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    Default Re: Anyone care to answer some of this?

    Quote Originally Posted by Jason L
    The answer depends on how you view and define American Kenpo.
    Hi Jason,

    I agree with most of what you are saying - Kenpo is an ever evolving art - that is what makes it so great.

    However, as for what "American Kenpo" is, Ed Parker had established his American Kenpo curriculum in Infinite Insights into Kenpo, vol 5, which consisted of 154 techniques, and 96 extensions (utilizing the 24 technique system), plus the forms and sets. If one is not teaching these forms, sets, or techniques, is it still American Kenpo? I would argue no.

    One of the commonalities of many Kenpoists is that when they can't find what they are looking for in American Kenpo, they are quick to conclude that it has so many weaknesses, when in reality, these "weaknesses" are perceived only. EPAK is a complete system, and one needs to look to top-notch black belts who have the answers to their misconceptions about the system.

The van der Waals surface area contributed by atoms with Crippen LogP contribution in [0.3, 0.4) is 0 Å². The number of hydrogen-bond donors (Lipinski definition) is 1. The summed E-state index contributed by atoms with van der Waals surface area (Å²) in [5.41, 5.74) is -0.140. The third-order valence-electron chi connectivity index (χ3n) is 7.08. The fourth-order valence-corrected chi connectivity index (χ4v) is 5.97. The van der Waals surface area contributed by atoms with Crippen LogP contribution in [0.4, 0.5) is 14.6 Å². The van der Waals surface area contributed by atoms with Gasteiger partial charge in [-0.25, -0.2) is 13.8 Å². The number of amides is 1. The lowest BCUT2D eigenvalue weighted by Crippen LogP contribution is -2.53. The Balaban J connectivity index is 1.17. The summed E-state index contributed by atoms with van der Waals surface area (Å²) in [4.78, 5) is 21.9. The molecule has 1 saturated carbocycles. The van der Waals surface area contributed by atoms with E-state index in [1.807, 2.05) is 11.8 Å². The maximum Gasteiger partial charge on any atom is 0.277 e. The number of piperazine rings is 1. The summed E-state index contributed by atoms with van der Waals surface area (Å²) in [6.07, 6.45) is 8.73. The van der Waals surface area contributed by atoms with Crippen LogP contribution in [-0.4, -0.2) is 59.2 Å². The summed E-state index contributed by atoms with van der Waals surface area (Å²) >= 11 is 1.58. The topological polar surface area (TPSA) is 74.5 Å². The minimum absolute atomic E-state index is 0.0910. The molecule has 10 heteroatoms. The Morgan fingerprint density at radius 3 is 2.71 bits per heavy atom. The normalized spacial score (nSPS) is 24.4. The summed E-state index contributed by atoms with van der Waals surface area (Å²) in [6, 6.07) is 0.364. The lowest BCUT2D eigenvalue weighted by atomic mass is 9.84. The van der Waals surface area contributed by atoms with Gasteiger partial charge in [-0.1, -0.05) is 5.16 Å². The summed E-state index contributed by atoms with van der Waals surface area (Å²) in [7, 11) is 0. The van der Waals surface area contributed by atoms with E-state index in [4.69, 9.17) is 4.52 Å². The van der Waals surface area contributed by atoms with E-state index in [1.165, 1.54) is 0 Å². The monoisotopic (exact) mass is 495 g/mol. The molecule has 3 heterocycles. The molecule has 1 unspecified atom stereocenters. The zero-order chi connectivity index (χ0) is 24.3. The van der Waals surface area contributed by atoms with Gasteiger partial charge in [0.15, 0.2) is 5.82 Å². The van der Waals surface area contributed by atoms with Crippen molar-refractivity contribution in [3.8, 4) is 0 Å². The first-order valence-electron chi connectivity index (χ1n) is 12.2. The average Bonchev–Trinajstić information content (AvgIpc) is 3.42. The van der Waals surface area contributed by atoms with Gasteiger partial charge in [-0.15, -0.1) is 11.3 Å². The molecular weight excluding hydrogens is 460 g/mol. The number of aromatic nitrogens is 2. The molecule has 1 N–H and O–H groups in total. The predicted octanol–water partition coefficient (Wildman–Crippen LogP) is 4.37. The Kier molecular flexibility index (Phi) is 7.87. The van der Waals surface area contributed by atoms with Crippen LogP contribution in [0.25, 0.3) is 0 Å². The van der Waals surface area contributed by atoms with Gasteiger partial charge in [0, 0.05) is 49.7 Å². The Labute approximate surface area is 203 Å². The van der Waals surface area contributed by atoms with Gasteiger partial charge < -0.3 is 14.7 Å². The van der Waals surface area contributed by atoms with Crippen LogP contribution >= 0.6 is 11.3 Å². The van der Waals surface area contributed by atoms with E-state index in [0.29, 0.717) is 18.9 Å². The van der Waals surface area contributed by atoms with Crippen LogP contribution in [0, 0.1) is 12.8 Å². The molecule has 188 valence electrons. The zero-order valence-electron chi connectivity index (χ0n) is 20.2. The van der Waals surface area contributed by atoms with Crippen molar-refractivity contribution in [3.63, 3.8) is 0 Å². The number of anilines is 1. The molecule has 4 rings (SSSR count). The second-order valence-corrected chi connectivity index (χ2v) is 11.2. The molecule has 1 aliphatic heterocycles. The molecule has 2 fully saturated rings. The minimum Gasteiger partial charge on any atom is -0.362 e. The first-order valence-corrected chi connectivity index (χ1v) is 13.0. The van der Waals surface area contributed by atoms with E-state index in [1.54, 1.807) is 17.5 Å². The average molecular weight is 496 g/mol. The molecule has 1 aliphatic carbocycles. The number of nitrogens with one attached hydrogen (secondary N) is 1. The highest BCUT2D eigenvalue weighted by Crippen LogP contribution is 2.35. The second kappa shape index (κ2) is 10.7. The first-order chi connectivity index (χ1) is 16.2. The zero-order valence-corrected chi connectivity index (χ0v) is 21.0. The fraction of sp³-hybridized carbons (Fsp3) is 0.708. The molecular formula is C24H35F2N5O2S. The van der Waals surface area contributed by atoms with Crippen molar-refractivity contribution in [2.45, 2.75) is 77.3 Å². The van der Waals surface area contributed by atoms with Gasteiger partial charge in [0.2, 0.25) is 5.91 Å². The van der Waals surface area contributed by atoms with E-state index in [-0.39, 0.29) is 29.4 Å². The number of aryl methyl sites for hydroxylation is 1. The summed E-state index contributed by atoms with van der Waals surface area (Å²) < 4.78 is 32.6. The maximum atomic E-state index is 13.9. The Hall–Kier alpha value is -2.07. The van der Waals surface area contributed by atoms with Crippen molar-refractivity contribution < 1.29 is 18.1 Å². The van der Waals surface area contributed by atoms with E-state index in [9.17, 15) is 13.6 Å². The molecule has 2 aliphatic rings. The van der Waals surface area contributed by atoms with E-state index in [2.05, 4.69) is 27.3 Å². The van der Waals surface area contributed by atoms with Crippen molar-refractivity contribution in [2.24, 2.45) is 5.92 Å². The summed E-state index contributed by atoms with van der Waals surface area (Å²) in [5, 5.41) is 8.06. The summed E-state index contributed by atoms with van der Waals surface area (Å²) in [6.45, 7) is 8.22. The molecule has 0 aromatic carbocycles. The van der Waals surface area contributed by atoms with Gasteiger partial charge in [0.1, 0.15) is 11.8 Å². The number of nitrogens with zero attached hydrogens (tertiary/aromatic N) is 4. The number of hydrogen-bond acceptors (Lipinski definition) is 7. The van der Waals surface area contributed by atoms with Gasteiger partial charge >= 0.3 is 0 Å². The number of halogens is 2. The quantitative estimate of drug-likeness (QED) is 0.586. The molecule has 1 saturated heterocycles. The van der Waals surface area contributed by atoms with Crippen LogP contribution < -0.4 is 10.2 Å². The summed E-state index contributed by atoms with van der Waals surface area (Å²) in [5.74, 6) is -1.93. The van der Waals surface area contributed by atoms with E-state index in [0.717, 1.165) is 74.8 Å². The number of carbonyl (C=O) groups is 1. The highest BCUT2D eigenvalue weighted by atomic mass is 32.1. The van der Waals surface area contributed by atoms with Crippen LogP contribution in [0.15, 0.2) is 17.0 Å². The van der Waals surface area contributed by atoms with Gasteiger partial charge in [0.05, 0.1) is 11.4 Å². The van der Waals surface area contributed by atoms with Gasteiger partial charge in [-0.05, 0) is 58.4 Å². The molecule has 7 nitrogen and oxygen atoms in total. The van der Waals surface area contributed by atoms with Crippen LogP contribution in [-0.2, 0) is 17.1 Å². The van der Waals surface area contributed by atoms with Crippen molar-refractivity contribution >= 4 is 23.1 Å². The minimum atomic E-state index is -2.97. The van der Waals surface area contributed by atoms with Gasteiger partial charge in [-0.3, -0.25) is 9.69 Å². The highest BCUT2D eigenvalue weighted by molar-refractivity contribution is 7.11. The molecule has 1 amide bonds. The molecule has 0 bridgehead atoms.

Just my opinion.


    Jamie Seabrook
    www.seabrook.gotkenpo.com

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    Default Re: Anyone care to answer some of this?

    Quote Originally Posted by Seabrook
    Hi Jason,

    I agree with most of what you are saying - Kenpo is an ever evolving art - that is what makes it so great.

    However, as for what "American Kenpo" is, Ed Parker had established his American Kenpo curriculum in Infinite Insights into Kenpo, vol 5, which consisted of 154 techniques, and 96 extensions (utilizing the 24 technique system), plus the forms and sets. If one is not teaching these forms, sets, or techniques, is it still American Kenpo? I would argue no.

    One of the commonalities of many Kenpoists is that when they can't find what they are looking for in American Kenpo, they are quick to conclude that it has so many weaknesses, when in reality, these "weaknesses" are perceived only. EPAK is a complete system, and one needs to look to top-notch black belts who have the answers to their misconceptions about the system.
    Just my opinion.
    Jamie Seabrook